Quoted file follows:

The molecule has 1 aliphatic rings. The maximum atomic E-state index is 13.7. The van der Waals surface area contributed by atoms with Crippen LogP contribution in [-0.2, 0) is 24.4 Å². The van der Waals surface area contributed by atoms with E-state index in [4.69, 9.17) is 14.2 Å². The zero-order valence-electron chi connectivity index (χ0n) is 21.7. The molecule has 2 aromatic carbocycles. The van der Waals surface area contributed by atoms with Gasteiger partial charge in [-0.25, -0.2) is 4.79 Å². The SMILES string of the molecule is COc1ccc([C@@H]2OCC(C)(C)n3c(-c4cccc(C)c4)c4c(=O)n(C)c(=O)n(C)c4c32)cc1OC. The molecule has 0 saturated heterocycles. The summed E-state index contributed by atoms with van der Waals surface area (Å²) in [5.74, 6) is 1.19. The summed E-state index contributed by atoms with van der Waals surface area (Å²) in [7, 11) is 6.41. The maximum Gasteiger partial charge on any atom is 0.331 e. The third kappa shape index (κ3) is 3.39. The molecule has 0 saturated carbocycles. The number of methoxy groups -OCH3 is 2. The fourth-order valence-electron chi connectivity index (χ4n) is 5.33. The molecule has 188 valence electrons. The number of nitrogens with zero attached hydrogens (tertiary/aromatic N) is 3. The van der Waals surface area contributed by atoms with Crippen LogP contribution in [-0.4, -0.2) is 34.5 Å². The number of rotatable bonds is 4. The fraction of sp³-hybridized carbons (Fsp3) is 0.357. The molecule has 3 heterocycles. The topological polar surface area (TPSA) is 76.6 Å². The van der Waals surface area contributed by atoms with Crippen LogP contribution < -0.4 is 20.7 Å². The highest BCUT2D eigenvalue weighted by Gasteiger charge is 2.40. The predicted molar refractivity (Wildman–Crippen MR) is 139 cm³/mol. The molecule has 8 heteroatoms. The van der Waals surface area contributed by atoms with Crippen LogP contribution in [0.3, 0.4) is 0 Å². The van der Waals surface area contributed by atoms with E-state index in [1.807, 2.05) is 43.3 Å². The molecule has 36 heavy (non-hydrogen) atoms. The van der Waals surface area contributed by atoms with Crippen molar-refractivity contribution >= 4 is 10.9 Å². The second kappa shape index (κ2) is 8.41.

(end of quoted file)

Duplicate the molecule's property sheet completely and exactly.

The molecule has 1 aliphatic rings. The maximum atomic E-state index is 13.7. The van der Waals surface area contributed by atoms with Crippen LogP contribution in [-0.2, 0) is 24.4 Å². The van der Waals surface area contributed by atoms with E-state index in [4.69, 9.17) is 14.2 Å². The zero-order valence-electron chi connectivity index (χ0n) is 21.7. The molecule has 2 aromatic carbocycles. The van der Waals surface area contributed by atoms with Gasteiger partial charge in [-0.25, -0.2) is 4.79 Å². The SMILES string of the molecule is COc1ccc([C@@H]2OCC(C)(C)n3c(-c4cccc(C)c4)c4c(=O)n(C)c(=O)n(C)c4c32)cc1OC. The molecule has 0 saturated heterocycles. The summed E-state index contributed by atoms with van der Waals surface area (Å²) in [5.74, 6) is 1.19. The summed E-state index contributed by atoms with van der Waals surface area (Å²) in [7, 11) is 6.41. The maximum Gasteiger partial charge on any atom is 0.331 e. The third kappa shape index (κ3) is 3.39. The molecule has 0 saturated carbocycles. The number of methoxy groups -OCH3 is 2. The fourth-order valence-electron chi connectivity index (χ4n) is 5.33. The molecule has 188 valence electrons. The number of nitrogens with zero attached hydrogens (tertiary/aromatic N) is 3. The van der Waals surface area contributed by atoms with Crippen LogP contribution in [-0.4, -0.2) is 34.5 Å². The number of rotatable bonds is 4. The fraction of sp³-hybridized carbons (Fsp3) is 0.357. The molecule has 3 heterocycles. The topological polar surface area (TPSA) is 76.6 Å². The van der Waals surface area contributed by atoms with Crippen LogP contribution < -0.4 is 20.7 Å². The highest BCUT2D eigenvalue weighted by Gasteiger charge is 2.40. The predicted molar refractivity (Wildman–Crippen MR) is 139 cm³/mol. The molecule has 8 heteroatoms. The van der Waals surface area contributed by atoms with Crippen LogP contribution in [0.3, 0.4) is 0 Å². The van der Waals surface area contributed by atoms with E-state index in [1.807, 2.05) is 43.3 Å². The molecule has 36 heavy (non-hydrogen) atoms. The van der Waals surface area contributed by atoms with Crippen molar-refractivity contribution >= 4 is 10.9 Å². The second kappa shape index (κ2) is 8.41.